Relevancy is unique to each solicitation but may include, but not be limited to, similarity of product/service/support, complexity, dollar value, contract type, use of key personnel (services bids), and extent of subcontracting/teaming. Ratings are generally adjectival and are typically scored as Very Relevant, Relevant, or Somewhat Relevant. For example, very relevant would include present or recent past performance of an effort that involved essentially the same scope, magnitude, and complexities as those in the solicitation.
Quality of product or service as a separate rating is not required, however, a separate confidence assessment is required based on the overall record of recency, relevancy, and quality of performance.
Confidence ratings have five adjectival levels—Substantial, Satisfactory, Neutral, Limited, or No Confidence.
A neutral confidence rating occurs when there is no recent/relevant performance record available or the record is so sparse that no meaningful confidence rating can be assessed. When a neutral rating is received, the offeror’s past performance may not be evaluated favorably or unfavorably, however, the SSA may determine that another offeror with a substantial confidence or satisfactory confidence rating is worth more than a neutral confidence rating in a best value tradeoff as long as the determination is consistent with the stated evaluation criteria.
In LPTA procurements, an offeror with a neutral rating is given a passing score, so offerors are not penalized for lack of past performance.
LPTA procurement requirements defined
The new SSPs clearly state when an LPTA procurement is appropriate and emphasizes that this approach is appropriate when the products or services being acquired have:
- Well-defined requirements;
- Minimal risk of unsuccessful contract performance;
- Price has a dominant role in the source selection process; and
- There is no value, need, or interest to pay for higher performance.
Well-defined requirements mean technical requirements with acceptability standards that can be articulated by government and clearly understood by industry.
Appendix C to the new SSPs cites acquisition of commercial items or non-complex services or supplies as acquisitions that are appropriate for LPTA evaluations. This guidance is consistent with DoD’s Better Buying Power initiatives.
Small business participation
The government will evaluate the extent of small business participation proposed. Small business participation may be a standalone evaluation factor or a subfactor under the technical evaluation.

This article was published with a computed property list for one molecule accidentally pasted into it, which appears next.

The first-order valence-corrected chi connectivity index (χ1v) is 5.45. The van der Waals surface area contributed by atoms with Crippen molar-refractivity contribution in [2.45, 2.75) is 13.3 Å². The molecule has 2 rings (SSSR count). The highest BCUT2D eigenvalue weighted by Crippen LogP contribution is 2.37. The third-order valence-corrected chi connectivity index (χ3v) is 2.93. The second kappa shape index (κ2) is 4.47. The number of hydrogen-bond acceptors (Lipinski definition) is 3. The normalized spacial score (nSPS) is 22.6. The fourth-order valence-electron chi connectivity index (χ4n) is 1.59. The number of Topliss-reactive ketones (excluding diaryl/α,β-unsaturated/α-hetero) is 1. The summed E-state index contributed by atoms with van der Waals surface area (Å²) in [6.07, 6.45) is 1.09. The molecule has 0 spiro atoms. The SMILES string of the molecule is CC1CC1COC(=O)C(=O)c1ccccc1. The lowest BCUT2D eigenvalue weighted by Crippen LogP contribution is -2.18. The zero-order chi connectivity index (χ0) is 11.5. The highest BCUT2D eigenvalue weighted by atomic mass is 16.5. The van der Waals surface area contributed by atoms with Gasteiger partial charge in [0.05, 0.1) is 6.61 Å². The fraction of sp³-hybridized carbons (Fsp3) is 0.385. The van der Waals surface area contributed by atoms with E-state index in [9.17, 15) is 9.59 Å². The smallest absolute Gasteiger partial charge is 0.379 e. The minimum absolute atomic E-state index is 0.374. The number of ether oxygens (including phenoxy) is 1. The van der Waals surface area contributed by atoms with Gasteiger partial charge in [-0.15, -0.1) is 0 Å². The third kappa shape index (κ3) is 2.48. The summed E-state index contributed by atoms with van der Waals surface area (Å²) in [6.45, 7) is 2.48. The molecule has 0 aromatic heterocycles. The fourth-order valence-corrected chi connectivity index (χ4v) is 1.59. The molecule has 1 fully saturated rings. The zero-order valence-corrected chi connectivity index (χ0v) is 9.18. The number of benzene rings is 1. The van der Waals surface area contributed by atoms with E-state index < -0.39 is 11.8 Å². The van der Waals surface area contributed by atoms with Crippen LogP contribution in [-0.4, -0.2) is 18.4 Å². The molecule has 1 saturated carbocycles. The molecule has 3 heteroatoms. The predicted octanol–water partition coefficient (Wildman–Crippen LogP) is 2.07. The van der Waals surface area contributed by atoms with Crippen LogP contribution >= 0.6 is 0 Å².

The requirement for small business participation must be clearly stated in the RFP as percentage goals for small business participation with the applicable breakdown of goals for various categories of small business concerns.
Proposed small business participation will be rated as either acceptable or unacceptable or scored using the same five color scores used for evaluating the technical proposal. When color scores are used, a Blue (Outstanding) rating is defined as “a proposal with an exceptional approach and understanding of the small business objective.”
The procedures do not say that in order to earn a Blue rating the offer must propose to exceed small business participation goals.
Mandatory use of discussions
Discussions are now mandatory for all procurements with an estimated value of $100 million or greater.
The procedures acknowledge that awards without discussions on large procurements are seldom in the best interest of government. Awards without discussions on complex, large procurements are discouraged.
Discussions, as a minimum, must include:
- Any adverse past performance information to which the offeror has not had an opportunity to respond; and
- Any deficiencies or significant weaknesses that have been identified during the evaluation.
The Procuring Contracting Officer (PCO) is encouraged to discuss other aspects of the proposal that could enhance the offeror’s potential for award such as evaluation weaknesses, excesses, and price, but is not required to discuss every area where the proposal could be improved.
There is no requirement to discuss all weaknesses in an offeror’s proposal even when undiscussed weaknesses may be determinative in the award.
Selecting the Source Selection Authority
The new procedures continue the practice of requiring the agency head to designate, in writing, someone other than the PCO as the SSA for procurements with values greater than $100 million (including options and planned orders). For these larger procurements, the SSA must establish a Source Selection Advisory Council (SSAC) to provide functional expertise.
When established, the SSAC’s primary role is to provide a written comparative analysis of the offerors and provide an award recommendation to the SSA. In the absence of an SSAC, the Source Selection Evaluation Board (SSEB) does not prepare a comparative analysis or recommendation for award since this task is the responsibility of the SSA.
The Source Selection Decision Document (SSDD) provides the rationale for award, and a redacted version can be provided at the debriefing.
The establishment of an SSA other than the PCO and use of the SSAC on larger procurements moves the selection decision solidly toward the organization needing the products, systems, or services being procured and away from individuals on the procurement side of the organization that may be more inclined to choose price over performance.
The new source selection procedures, just like the previous, provide excellent guidance to improve DoD evaluation practices. I believe this procedure will serve DoD and industry well in the coming years and will help industry write better, more competitive proposals.
This article was originally published May 2, 2016 in WashingtonTechnology.com.